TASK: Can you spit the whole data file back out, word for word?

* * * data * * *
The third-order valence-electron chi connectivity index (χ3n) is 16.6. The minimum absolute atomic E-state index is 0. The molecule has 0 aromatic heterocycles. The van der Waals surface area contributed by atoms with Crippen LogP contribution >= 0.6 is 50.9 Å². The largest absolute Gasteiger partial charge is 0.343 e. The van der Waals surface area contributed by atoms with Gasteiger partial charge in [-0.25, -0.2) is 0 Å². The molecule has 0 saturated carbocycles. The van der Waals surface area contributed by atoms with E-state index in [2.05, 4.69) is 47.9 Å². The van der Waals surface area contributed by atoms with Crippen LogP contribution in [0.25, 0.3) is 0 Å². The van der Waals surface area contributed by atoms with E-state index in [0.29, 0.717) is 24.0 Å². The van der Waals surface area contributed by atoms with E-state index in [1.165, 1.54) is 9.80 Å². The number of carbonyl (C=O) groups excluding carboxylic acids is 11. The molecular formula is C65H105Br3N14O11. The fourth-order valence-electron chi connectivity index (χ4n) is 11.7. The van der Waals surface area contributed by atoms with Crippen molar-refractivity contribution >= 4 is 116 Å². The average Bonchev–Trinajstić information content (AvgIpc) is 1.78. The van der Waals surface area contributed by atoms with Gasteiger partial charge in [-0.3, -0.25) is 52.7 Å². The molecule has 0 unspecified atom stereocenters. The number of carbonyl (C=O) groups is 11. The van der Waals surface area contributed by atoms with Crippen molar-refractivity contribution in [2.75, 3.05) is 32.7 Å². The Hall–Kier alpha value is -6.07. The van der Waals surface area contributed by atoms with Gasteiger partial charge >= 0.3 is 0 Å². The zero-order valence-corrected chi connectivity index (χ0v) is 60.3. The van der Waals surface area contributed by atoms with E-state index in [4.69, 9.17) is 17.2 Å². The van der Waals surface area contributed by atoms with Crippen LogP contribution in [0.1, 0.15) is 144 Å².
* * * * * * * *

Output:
The third-order valence-electron chi connectivity index (χ3n) is 16.6. The minimum absolute atomic E-state index is 0. The molecule has 0 aromatic heterocycles. The van der Waals surface area contributed by atoms with Crippen LogP contribution >= 0.6 is 50.9 Å². The largest absolute Gasteiger partial charge is 0.343 e. The van der Waals surface area contributed by atoms with Gasteiger partial charge in [-0.25, -0.2) is 0 Å². The molecule has 0 saturated carbocycles. The van der Waals surface area contributed by atoms with E-state index in [2.05, 4.69) is 47.9 Å². The van der Waals surface area contributed by atoms with Crippen LogP contribution in [0.25, 0.3) is 0 Å². The van der Waals surface area contributed by atoms with E-state index in [0.29, 0.717) is 24.0 Å². The van der Waals surface area contributed by atoms with E-state index in [1.165, 1.54) is 9.80 Å². The number of carbonyl (C=O) groups excluding carboxylic acids is 11. The molecular formula is C65H105Br3N14O11. The fourth-order valence-electron chi connectivity index (χ4n) is 11.7. The van der Waals surface area contributed by atoms with Crippen molar-refractivity contribution >= 4 is 116 Å². The average Bonchev–Trinajstić information content (AvgIpc) is 1.78. The van der Waals surface area contributed by atoms with Gasteiger partial charge in [-0.3, -0.25) is 52.7 Å². The molecule has 0 unspecified atom stereocenters. The number of carbonyl (C=O) groups is 11. The van der Waals surface area contributed by atoms with Crippen molar-refractivity contribution in [2.75, 3.05) is 32.7 Å². The Hall–Kier alpha value is -6.07. The van der Waals surface area contributed by atoms with Gasteiger partial charge >= 0.3 is 0 Å². The zero-order valence-corrected chi connectivity index (χ0v) is 60.3. The van der Waals surface area contributed by atoms with E-state index in [4.69, 9.17) is 17.2 Å². The van der Waals surface area contributed by atoms with Crippen LogP contribution in [0.1, 0.15) is 144 Å².